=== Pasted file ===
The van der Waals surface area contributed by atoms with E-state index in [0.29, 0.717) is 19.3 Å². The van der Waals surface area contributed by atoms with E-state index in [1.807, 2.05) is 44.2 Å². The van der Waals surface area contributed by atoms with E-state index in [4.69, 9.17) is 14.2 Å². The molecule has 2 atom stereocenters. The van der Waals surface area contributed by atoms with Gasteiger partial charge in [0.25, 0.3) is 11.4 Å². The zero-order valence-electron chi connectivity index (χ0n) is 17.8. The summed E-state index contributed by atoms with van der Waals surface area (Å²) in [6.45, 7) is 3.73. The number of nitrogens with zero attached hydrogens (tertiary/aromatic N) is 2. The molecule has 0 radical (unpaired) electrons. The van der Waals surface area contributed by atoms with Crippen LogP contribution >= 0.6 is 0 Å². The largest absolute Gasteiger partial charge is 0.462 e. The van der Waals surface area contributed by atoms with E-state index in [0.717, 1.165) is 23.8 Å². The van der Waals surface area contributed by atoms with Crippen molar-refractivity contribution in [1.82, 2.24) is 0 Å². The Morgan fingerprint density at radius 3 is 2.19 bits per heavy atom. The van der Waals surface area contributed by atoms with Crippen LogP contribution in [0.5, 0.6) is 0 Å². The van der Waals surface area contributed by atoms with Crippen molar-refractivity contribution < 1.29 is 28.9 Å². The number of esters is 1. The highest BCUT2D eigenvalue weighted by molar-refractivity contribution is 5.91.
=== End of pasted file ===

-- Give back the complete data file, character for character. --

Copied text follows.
The van der Waals surface area contributed by atoms with E-state index in [0.29, 0.717) is 19.3 Å². The van der Waals surface area contributed by atoms with E-state index in [1.807, 2.05) is 44.2 Å². The van der Waals surface area contributed by atoms with E-state index in [4.69, 9.17) is 14.2 Å². The molecule has 2 atom stereocenters. The van der Waals surface area contributed by atoms with Gasteiger partial charge in [0.25, 0.3) is 11.4 Å². The zero-order valence-electron chi connectivity index (χ0n) is 17.8. The summed E-state index contributed by atoms with van der Waals surface area (Å²) in [6.45, 7) is 3.73. The number of nitrogens with zero attached hydrogens (tertiary/aromatic N) is 2. The molecule has 0 radical (unpaired) electrons. The van der Waals surface area contributed by atoms with Crippen LogP contribution >= 0.6 is 0 Å². The largest absolute Gasteiger partial charge is 0.462 e. The van der Waals surface area contributed by atoms with E-state index in [0.717, 1.165) is 23.8 Å². The van der Waals surface area contributed by atoms with Crippen molar-refractivity contribution in [1.82, 2.24) is 0 Å². The Morgan fingerprint density at radius 3 is 2.19 bits per heavy atom. The van der Waals surface area contributed by atoms with Crippen LogP contribution in [0.5, 0.6) is 0 Å². The van der Waals surface area contributed by atoms with Crippen molar-refractivity contribution < 1.29 is 28.9 Å². The number of esters is 1. The highest BCUT2D eigenvalue weighted by molar-refractivity contribution is 5.91.